6th january 2018 - 18th february 2018

group exhibition | art + body politic

With the overwhelming result in the non-binding voluntary survey on same sex marriage declared, the subsequent jostling of politicians, the anger and the love of our society, the pressure and stress of personal politics upon the community, The Lost Ones Contemporary Art Gallery takes a closer look at the art of the body politic. This is a group show examining the work of artists who use their bodies to make political statements, or use their art to declare a position that is both personal and political.

Politics should stay out of the bedroom, and yet the deeply personal - our gender, our sexuality - can be also deeply political.

However the dense nature of the arguments, the heated discussions, belie the fact that art, sex, gender, sexuality and love is also embracing and sometimes just funny.

Artists in this group show include:

  • Lucas Grogan
  • Liam Benson
  • Paul Yore
  • Kirsten Fredericks
Kirsten Fredericks - 'Please Explain - Clitterati', 2017.  Yarn, paper and polyester thread

Kirsten Fredericks - 'Please Explain - Clitterati', 2017.  Yarn, paper and polyester thread

Paul Yore - Mother Tongue 2017. Mixed media textile, beads, buttons, sequins, acrylic, enamel, watercolour, found objects 348 x 212cm (irreg)

Paul Yore - Mother Tongue 2017.
Mixed media textile, beads, buttons, sequins, acrylic, enamel, watercolour, found objects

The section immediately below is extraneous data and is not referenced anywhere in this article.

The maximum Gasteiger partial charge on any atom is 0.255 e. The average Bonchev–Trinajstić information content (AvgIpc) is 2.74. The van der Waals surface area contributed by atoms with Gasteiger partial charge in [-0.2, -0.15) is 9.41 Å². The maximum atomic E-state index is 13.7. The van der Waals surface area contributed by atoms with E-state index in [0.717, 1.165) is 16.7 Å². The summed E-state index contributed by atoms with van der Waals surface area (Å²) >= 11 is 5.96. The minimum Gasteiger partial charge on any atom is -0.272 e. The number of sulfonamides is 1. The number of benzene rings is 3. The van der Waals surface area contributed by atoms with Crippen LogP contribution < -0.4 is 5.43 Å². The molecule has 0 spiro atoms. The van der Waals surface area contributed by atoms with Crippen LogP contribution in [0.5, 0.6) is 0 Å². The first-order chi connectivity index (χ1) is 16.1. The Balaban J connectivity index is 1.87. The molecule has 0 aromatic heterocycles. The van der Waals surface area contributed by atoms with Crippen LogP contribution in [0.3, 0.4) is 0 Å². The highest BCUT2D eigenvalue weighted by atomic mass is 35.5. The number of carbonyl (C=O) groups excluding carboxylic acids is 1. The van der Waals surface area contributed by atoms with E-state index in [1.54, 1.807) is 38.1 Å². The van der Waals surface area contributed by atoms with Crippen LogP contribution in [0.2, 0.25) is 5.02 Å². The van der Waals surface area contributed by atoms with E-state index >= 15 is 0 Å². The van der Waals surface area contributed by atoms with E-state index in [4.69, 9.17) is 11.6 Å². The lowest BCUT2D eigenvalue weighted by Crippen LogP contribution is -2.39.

348 x 212cm (irreg)


21 february - 1 april

It’s very sad that a person fears her safety, just because she supports basic human rights. In this atmosphere, fighting for women’s rights is a luxury for many people.
— Gizem, 2016.

alana holmberg | resist laughter

Alana Holmberg (b. 1983) is an emerging Australian photographer known for her emotive portraiture and multimedia projects. To date, her independent work has explored the experiences of women in relation to family, feminism and body image -- investigations that continue to inform and challenge her own identity. Alana's collection of images in the Resist Laughter exhibition are from Turkey. They investigate the power structures of the region and the impact that these have had upon the populace.

Inspired initially by a tweet  - an image of young women laughing in the street and the Turkish words #direnkahkaha (resist laughter), the post was one of thousands shared by Turkish women to protest comments by the country’s then Deputy Prime Minister who said women should not laugh in public.

Alana wanted to explore and learn more about the women of the country. Visiting Turkey in 2015 and 2016, she interviewed and photographed a wide range of women - some who identified with the term 'feminist', others who did not, calling it instead a movement of Western women and preferring their actions define themselves.

As a group they were unified by their outrage about skyrocketing numbers of murdered women - a 1400% increase between 2003 and 2010. But on all other issues - motherhood, politics, sexuality, tradition and religion - they were divided.

Resist Laughter was generously supported by THE POOL COLLECTIVE through The Pool Grant 2016, an annual award providing $10,000, a year of mentorship and a solo exhibition at Head On Photo Festival for one emerging photographer. Proudly printed by Peter Hatzipavlis at 'The PrintShop @ PSC’, Photography Studies College (Melbourne).

Portrait of Feyza, 2016. 85.72cm x 120cm 7+2AP

Portrait of Feyza, 2016. 85.72cm x 120cm 7+2AP

Portrait of Nisan, 2016. 64.29cm x 90cm 7+2AP

Portrait of Nisan, 2016. 64.29cm x 90cm 7+2AP

Portrait of Dilek, 2016, 64.29cm x 90cm 7+2AP

Portrait of Dilek, 2016, 64.29cm x 90cm 7+2AP